It is important to note that HIMSS collaborations must be between non-profit organizations that are like-minded and support the HIMSS mission and vision. For-profit collaborations are not permitted, as this may jeopardize chapters’ 501c6 tax exemption status. Although a for-profit entity cannot become a HIMSS chapter collaborator, they may be able to sponsor your chapter’s events and activity. Chapters can offer for-profit entities a discount to attend chapter events, chapter membership or exhibition opportunities.
If a chapter is considering collaborating with an organization as a co-sponsor, please make sure to fill out the Chapter Collaboration Survey and refer to the collaboration policy. Contact Stephanie Denvir, CAE, senior director of strategic relations or Jessie Bird, manager of strategic relations with questions regarding collaborations.
Written Agreements – Are They Necessary?
Written agreements are put in place for everyone’s protection to make sure that from the start everyone is on the same page on what the exchange of promises are and what the consideration (whether monetary or not) for those promises will be. It is a benefit to all to have the terms in agreement, in case the original people who negotiated the deal will still be with the organizations by the time an unanticipated dispute arises.
The MOU is a document that is best used when the parties want to set forth some terms that will be legally binding even though not all the details of the arrangement are finalized. For example, using this type of agreement is perfect for this kind of situation ‘we’re going to work together to produce some products or services that we haven’t yet clearly defined, but what we do know is that we’re going to split revenues and expenses 50-50 we want to make sure that if there’s a dispute it has to be in the (fill in the blank) State court system and we want to lock each other in for two years.’ In this type of arrangement, the MOU says the details of the product and service aren’t binding yet, but what is binding is that we’ll use a good faith effort to develop and market those products and services, how expenses and revenues will be shared, and if there’s a dispute we mutually agree to a jurisdiction in advance.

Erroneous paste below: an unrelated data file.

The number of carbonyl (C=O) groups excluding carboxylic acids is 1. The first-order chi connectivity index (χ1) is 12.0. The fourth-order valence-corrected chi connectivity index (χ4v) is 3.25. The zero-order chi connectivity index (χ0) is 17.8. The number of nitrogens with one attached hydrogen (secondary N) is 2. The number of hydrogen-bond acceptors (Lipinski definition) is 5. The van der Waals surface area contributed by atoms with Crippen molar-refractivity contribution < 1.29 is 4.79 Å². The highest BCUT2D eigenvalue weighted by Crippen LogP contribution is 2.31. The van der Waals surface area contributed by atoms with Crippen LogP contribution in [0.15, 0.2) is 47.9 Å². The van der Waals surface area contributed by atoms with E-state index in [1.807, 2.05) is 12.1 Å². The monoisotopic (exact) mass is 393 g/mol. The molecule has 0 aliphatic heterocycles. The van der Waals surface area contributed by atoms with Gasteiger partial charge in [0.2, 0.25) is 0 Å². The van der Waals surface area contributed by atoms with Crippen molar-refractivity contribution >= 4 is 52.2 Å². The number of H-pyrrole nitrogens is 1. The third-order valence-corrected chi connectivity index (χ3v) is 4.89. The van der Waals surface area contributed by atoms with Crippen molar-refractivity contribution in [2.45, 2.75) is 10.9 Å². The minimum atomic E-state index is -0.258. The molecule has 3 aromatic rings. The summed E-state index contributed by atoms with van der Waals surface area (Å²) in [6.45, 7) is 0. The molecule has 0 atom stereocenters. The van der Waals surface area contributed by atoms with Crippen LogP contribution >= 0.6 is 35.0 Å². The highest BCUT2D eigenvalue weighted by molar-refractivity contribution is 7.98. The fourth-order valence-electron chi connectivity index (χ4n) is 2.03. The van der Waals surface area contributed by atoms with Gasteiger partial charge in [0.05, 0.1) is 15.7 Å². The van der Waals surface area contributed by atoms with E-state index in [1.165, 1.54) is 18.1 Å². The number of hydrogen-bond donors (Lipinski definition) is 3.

Alternatively, a contract spells out all of the binding terms. It sets out the precise deliverables and what it will take for those deliverables to have been deemed delivered. A well-written contract won’t have the vagueness in it that an MOU does. A sample collaboration MOU is available.
Erring on the side of caution, it is a good idea to have collaborations documented. At the end of the day, it is up to the chapter board to determine what they feel comfortable with regarding the need for agreements and MOUs. It is recommended that processes for collaborations and MOUs in the chapter policy document.